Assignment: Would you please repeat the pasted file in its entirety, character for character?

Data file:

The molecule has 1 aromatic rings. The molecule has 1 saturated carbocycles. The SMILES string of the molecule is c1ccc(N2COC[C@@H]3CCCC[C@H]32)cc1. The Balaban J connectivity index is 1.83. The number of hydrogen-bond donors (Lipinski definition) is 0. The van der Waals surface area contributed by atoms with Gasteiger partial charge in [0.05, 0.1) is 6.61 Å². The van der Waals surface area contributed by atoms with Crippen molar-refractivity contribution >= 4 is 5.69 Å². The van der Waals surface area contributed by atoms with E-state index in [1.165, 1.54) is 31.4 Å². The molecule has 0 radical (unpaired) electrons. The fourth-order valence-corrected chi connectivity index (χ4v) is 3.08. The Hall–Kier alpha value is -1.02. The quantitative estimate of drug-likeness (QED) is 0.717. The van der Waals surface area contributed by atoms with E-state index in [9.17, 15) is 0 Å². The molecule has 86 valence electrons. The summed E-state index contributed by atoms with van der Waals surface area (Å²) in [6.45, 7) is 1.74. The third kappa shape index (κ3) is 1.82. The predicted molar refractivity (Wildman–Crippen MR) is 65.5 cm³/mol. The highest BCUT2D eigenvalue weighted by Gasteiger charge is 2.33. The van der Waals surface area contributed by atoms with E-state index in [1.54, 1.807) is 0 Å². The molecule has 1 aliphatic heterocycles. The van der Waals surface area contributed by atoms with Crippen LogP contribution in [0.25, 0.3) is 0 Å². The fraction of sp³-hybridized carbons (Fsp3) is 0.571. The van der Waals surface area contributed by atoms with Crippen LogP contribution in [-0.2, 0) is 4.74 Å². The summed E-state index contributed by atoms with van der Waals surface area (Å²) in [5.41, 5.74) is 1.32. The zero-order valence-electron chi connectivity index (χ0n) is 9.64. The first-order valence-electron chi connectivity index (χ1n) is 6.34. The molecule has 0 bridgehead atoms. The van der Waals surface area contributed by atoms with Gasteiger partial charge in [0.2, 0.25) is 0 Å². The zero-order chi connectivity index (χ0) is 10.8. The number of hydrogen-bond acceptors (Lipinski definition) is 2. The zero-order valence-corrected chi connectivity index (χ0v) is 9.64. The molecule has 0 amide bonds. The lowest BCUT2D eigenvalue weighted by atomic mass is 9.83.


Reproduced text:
The molecule has 1 aromatic rings. The molecule has 1 saturated carbocycles. The SMILES string of the molecule is c1ccc(N2COC[C@@H]3CCCC[C@H]32)cc1. The Balaban J connectivity index is 1.83. The number of hydrogen-bond donors (Lipinski definition) is 0. The van der Waals surface area contributed by atoms with Gasteiger partial charge in [0.05, 0.1) is 6.61 Å². The van der Waals surface area contributed by atoms with Crippen molar-refractivity contribution >= 4 is 5.69 Å². The van der Waals surface area contributed by atoms with E-state index in [1.165, 1.54) is 31.4 Å². The molecule has 0 radical (unpaired) electrons. The fourth-order valence-corrected chi connectivity index (χ4v) is 3.08. The Hall–Kier alpha value is -1.02. The quantitative estimate of drug-likeness (QED) is 0.717. The van der Waals surface area contributed by atoms with E-state index in [9.17, 15) is 0 Å². The molecule has 86 valence electrons. The summed E-state index contributed by atoms with van der Waals surface area (Å²) in [6.45, 7) is 1.74. The third kappa shape index (κ3) is 1.82. The predicted molar refractivity (Wildman–Crippen MR) is 65.5 cm³/mol. The highest BCUT2D eigenvalue weighted by Gasteiger charge is 2.33. The van der Waals surface area contributed by atoms with E-state index in [1.54, 1.807) is 0 Å². The molecule has 1 aliphatic heterocycles. The van der Waals surface area contributed by atoms with Crippen LogP contribution in [0.25, 0.3) is 0 Å². The fraction of sp³-hybridized carbons (Fsp3) is 0.571. The van der Waals surface area contributed by atoms with Crippen LogP contribution in [-0.2, 0) is 4.74 Å². The summed E-state index contributed by atoms with van der Waals surface area (Å²) in [5.41, 5.74) is 1.32. The zero-order valence-electron chi connectivity index (χ0n) is 9.64. The first-order valence-electron chi connectivity index (χ1n) is 6.34. The molecule has 0 bridgehead atoms. The van der Waals surface area contributed by atoms with Gasteiger partial charge in [0.2, 0.25) is 0 Å². The zero-order chi connectivity index (χ0) is 10.8. The number of hydrogen-bond acceptors (Lipinski definition) is 2. The zero-order valence-corrected chi connectivity index (χ0v) is 9.64. The molecule has 0 amide bonds. The lowest BCUT2D eigenvalue weighted by atomic mass is 9.83.